And awaaaay we go …
The Cowboys haven’t held their first training camp practice in Oxnard and already Jerry Jones has told he first fib.
“In terms of the record this team, this is not a make-or-break situation for Jason (Garrett) and members of this staff,” the owner said Wednesday afternoon in his annual state-of-the-union address.
Raise your hand if you believe that one.
Didn’t think so.
Garrett enters the final year of his contract with a 29-27 record, three consecutive 8-8 seasons and exactly zero playoff appearances despite coaching in the prime years of Tony Romo, Jason Witten and DeMarcus Ware and being given an abundance of young talent in Brandon Carr, Morris Claiborne, Sean Lee, Dez Bryant, DeMarco Murray and Tyron Smith.
Only eight of the 90 players on the current roster are holdovers from Wade Phillips’ team. Garrett has changed players, tweaked systems and improved the culture of accountability at Valley Ranch.
But, let’s face it, he hasn’t done enough. He hasn’t won. He hasn't made enough progress, if any.
Despite what Jones says, if the Cowboys don’t make the playoffs in 2014 Garrett will be fired as head coach. And should be.
“I know firsthand that we've got a relationship, that I have a relationship with Jason and there's nobody that has a better feel for me than Jason, in terms of the relationship,” Jones explained. “We both know where our expectations are and when it's looking good and when it's looking dire. And I don't expect it to be the latter.”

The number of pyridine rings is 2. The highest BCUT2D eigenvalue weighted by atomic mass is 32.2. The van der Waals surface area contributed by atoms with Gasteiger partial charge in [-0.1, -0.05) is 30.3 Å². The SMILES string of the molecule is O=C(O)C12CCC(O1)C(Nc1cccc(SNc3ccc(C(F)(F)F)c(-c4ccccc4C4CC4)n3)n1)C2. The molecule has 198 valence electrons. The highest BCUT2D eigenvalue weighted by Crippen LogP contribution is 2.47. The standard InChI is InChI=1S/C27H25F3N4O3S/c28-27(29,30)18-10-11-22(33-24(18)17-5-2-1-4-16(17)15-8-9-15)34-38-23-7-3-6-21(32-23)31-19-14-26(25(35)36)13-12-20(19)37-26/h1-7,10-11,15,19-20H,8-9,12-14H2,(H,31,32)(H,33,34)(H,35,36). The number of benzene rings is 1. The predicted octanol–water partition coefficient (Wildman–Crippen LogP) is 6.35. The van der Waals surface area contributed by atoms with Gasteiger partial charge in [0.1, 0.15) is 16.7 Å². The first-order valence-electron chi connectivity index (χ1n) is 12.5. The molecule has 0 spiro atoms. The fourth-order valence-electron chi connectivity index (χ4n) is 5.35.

You didn’t expect the owner to kick-off training camp with a win-or-else ultimatum for his head coach. Because he didn’t have to.
Regardless of the rhetoric, we all know Jason Garrett is coaching for his job.
A native Texan who was born in Duncanville and graduated from UT-Arlington, Richie Whitt has been a mainstay in the Metroplex media since 1986. He’s held prominent roles on all media platforms including newspaper (Fort Worth Star-Telegram, Dallas Observer), radio (105.3 The Fan) and TV (co-host on TXA 21 and numerous guest appearances, including NBC 5). He currently lives in McKinney with his wife, Sybil, and two very spoiled dogs.